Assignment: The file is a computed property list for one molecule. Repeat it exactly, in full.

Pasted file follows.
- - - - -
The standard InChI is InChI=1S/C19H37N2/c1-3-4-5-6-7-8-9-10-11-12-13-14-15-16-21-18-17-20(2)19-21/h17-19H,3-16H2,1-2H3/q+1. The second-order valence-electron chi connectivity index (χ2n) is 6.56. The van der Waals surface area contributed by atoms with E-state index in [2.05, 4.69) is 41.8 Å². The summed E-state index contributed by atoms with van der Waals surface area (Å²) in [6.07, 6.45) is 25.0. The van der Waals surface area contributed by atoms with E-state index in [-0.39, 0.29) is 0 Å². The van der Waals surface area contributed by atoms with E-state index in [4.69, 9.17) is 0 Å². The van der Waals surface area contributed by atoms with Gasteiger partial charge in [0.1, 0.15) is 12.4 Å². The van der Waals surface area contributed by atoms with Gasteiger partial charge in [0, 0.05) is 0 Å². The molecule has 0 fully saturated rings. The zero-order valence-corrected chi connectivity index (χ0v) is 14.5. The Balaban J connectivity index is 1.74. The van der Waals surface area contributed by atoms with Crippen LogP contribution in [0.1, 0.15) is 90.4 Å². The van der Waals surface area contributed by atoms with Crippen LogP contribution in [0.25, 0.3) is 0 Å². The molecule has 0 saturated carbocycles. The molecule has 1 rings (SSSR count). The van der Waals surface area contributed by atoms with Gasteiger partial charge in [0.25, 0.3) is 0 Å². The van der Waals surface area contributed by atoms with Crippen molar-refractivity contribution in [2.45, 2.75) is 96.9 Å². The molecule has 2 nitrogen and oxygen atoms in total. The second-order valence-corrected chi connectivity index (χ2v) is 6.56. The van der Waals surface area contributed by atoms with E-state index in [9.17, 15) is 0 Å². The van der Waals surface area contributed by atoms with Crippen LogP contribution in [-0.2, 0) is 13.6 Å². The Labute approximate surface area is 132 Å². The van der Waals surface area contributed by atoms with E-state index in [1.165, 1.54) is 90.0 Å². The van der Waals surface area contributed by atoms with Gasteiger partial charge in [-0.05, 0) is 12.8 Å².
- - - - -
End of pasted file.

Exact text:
The standard InChI is InChI=1S/C19H37N2/c1-3-4-5-6-7-8-9-10-11-12-13-14-15-16-21-18-17-20(2)19-21/h17-19H,3-16H2,1-2H3/q+1. The second-order valence-electron chi connectivity index (χ2n) is 6.56. The van der Waals surface area contributed by atoms with E-state index in [2.05, 4.69) is 41.8 Å². The summed E-state index contributed by atoms with van der Waals surface area (Å²) in [6.07, 6.45) is 25.0. The van der Waals surface area contributed by atoms with E-state index in [-0.39, 0.29) is 0 Å². The van der Waals surface area contributed by atoms with E-state index in [4.69, 9.17) is 0 Å². The van der Waals surface area contributed by atoms with Gasteiger partial charge in [0.1, 0.15) is 12.4 Å². The van der Waals surface area contributed by atoms with Gasteiger partial charge in [0, 0.05) is 0 Å². The molecule has 0 fully saturated rings. The zero-order valence-corrected chi connectivity index (χ0v) is 14.5. The Balaban J connectivity index is 1.74. The van der Waals surface area contributed by atoms with Crippen LogP contribution in [0.1, 0.15) is 90.4 Å². The van der Waals surface area contributed by atoms with Crippen LogP contribution in [0.25, 0.3) is 0 Å². The molecule has 0 saturated carbocycles. The molecule has 1 rings (SSSR count). The van der Waals surface area contributed by atoms with Gasteiger partial charge in [0.25, 0.3) is 0 Å². The van der Waals surface area contributed by atoms with Crippen molar-refractivity contribution in [2.45, 2.75) is 96.9 Å². The molecule has 2 nitrogen and oxygen atoms in total. The second-order valence-corrected chi connectivity index (χ2v) is 6.56. The van der Waals surface area contributed by atoms with E-state index in [9.17, 15) is 0 Å². The van der Waals surface area contributed by atoms with Crippen LogP contribution in [-0.2, 0) is 13.6 Å². The Labute approximate surface area is 132 Å². The van der Waals surface area contributed by atoms with E-state index in [1.165, 1.54) is 90.0 Å². The van der Waals surface area contributed by atoms with Gasteiger partial charge in [-0.05, 0) is 12.8 Å².